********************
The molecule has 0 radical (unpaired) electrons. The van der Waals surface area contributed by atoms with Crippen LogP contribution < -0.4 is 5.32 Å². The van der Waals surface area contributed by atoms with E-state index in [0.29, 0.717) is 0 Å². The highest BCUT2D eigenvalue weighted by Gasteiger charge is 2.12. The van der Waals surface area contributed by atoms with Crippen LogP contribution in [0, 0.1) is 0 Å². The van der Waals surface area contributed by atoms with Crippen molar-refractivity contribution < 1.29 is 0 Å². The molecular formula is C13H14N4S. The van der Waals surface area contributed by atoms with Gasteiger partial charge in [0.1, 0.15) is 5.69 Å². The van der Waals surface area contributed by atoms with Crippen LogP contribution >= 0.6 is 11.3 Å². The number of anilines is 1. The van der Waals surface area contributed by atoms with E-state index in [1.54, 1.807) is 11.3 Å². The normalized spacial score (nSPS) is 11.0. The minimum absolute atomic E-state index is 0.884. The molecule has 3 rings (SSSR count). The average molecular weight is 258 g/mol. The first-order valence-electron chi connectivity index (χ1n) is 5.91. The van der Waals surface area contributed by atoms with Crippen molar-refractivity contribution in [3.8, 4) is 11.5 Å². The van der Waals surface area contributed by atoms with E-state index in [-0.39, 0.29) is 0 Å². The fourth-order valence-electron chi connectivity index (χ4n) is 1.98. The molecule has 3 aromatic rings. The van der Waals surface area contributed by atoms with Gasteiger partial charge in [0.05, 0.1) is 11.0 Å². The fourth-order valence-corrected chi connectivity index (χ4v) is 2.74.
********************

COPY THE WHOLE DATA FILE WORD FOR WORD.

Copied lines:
The molecule has 0 radical (unpaired) electrons. The van der Waals surface area contributed by atoms with Crippen LogP contribution < -0.4 is 5.32 Å². The van der Waals surface area contributed by atoms with E-state index in [0.29, 0.717) is 0 Å². The highest BCUT2D eigenvalue weighted by Gasteiger charge is 2.12. The van der Waals surface area contributed by atoms with Crippen LogP contribution in [0, 0.1) is 0 Å². The van der Waals surface area contributed by atoms with Crippen molar-refractivity contribution < 1.29 is 0 Å². The molecular formula is C13H14N4S. The van der Waals surface area contributed by atoms with Gasteiger partial charge in [0.1, 0.15) is 5.69 Å². The van der Waals surface area contributed by atoms with Crippen LogP contribution >= 0.6 is 11.3 Å². The number of anilines is 1. The van der Waals surface area contributed by atoms with E-state index in [1.54, 1.807) is 11.3 Å². The normalized spacial score (nSPS) is 11.0. The minimum absolute atomic E-state index is 0.884. The molecule has 3 rings (SSSR count). The average molecular weight is 258 g/mol. The first-order valence-electron chi connectivity index (χ1n) is 5.91. The van der Waals surface area contributed by atoms with Crippen molar-refractivity contribution in [3.8, 4) is 11.5 Å². The van der Waals surface area contributed by atoms with E-state index in [-0.39, 0.29) is 0 Å². The fourth-order valence-electron chi connectivity index (χ4n) is 1.98. The molecule has 3 aromatic rings. The van der Waals surface area contributed by atoms with Gasteiger partial charge in [0.05, 0.1) is 11.0 Å². The fourth-order valence-corrected chi connectivity index (χ4v) is 2.74.